disposing at least a pair of spaced substantially identical sensing coils coupled electrically in a voltage subtractive relation within the range of said alternating magnetic field in proximity to said surface, the axes of said sensing coils being oriented substantially perpendicular to said predetermined direction and substantially perpendicular to the direction of said lines of force, and adjusting the spacing between said sensing coils along the direction of their coil axes to be approximately equal to twice the distance between said loci of the two maximum voltage signals occurring across the winding of one of said sensing coils responsive to the existence of said eddy currenrs and relative motion between said one sensing coil and said workpiece surface in the direction of said coil axes and said one sensing coil passing over a defect extending substantially transverse to said sensing coil axes, and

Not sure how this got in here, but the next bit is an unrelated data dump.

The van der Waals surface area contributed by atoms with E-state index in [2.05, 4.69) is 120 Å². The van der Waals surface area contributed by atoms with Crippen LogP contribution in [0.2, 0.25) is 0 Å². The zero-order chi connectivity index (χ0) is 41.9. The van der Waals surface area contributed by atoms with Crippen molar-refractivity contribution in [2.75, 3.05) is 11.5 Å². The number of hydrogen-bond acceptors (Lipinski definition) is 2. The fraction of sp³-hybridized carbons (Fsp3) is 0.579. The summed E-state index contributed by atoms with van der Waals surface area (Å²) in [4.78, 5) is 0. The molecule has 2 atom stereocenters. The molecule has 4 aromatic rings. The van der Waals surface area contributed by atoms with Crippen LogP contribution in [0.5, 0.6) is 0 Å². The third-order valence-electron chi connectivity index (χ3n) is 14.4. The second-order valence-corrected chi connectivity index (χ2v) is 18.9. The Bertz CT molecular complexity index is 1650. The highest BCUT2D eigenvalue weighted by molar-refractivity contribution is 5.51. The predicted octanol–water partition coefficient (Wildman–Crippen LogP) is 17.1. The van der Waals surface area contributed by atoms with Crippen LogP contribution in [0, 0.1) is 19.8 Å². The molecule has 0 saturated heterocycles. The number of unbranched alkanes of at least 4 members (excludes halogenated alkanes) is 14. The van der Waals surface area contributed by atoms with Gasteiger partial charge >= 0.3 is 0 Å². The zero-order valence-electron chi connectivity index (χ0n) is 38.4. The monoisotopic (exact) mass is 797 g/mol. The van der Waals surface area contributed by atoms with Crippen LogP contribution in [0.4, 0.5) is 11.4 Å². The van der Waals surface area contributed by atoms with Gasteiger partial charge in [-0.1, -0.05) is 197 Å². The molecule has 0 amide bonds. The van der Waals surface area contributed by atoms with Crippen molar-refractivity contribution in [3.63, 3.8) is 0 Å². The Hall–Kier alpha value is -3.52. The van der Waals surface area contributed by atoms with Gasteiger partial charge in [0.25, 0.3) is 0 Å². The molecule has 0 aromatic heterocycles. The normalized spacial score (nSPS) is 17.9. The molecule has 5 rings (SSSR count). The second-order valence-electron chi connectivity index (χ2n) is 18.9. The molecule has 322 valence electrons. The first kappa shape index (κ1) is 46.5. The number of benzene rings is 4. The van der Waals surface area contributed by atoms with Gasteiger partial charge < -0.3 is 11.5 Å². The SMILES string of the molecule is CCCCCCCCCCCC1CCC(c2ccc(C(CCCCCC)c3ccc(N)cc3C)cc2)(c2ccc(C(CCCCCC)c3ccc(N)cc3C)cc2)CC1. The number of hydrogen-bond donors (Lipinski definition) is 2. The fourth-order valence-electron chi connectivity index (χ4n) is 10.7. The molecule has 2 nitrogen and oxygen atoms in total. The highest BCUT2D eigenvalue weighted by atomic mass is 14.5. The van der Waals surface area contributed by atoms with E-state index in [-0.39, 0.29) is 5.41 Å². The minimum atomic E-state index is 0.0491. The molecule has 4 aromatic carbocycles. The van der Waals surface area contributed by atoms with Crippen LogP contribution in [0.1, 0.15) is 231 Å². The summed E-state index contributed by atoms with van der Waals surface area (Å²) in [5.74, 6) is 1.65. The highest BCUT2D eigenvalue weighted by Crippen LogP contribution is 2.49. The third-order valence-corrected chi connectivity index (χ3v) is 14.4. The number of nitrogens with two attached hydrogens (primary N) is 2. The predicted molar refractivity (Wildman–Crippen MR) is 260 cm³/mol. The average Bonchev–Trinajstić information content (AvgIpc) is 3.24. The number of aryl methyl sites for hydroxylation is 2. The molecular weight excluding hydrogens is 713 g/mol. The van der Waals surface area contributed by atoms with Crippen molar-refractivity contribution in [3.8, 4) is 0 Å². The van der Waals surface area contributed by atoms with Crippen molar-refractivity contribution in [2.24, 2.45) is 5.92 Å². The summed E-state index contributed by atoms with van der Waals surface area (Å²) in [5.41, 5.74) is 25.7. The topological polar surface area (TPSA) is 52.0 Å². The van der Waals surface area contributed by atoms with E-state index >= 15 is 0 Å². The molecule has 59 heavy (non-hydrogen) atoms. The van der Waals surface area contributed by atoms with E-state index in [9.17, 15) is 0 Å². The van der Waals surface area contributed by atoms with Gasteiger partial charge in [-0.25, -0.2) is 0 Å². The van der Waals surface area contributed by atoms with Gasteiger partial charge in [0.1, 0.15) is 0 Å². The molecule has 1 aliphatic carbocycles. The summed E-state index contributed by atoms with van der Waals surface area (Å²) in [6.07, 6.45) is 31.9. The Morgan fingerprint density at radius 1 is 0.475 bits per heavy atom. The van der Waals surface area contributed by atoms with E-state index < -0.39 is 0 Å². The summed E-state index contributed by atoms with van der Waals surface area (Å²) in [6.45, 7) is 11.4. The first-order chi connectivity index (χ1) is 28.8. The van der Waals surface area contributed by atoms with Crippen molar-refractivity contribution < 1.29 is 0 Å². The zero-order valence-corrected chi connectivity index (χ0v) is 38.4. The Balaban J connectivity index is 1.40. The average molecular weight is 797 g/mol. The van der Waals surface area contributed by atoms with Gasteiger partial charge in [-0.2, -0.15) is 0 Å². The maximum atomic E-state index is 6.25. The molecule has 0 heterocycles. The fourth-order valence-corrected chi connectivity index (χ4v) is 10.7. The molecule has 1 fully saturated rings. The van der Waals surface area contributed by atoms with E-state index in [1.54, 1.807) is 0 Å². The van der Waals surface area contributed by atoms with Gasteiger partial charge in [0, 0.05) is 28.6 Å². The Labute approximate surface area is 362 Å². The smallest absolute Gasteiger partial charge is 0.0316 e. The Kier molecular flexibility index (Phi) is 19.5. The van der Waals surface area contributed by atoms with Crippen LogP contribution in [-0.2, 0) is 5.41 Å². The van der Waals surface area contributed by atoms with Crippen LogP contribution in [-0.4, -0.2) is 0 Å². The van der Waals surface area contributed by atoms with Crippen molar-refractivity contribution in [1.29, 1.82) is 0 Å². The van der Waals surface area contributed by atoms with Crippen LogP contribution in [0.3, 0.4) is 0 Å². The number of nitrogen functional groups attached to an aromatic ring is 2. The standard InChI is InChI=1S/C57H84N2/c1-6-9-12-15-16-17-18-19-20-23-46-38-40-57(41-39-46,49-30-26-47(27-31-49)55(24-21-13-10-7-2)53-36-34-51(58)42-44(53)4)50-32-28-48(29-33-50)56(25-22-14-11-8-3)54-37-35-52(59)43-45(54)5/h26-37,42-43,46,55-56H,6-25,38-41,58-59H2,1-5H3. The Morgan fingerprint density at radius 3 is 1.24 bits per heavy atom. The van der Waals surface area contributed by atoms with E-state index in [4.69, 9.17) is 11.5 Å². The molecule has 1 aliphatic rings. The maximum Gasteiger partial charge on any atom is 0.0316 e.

providing relative motion between said sensing coils and said workpiece surface in said predetermined direction to cause an output signal across the windings of said sensing coils in response to said sensing coils passing over a defect extending substantially transverse to said sensing coil axes.

18. The method of scanning for defects the surface of a metallic workpiece as set forth in claim 17, produc ing said alternating magnetic field including an electromagnetic coil means and energizing said electromagnetic coil means with alternating current.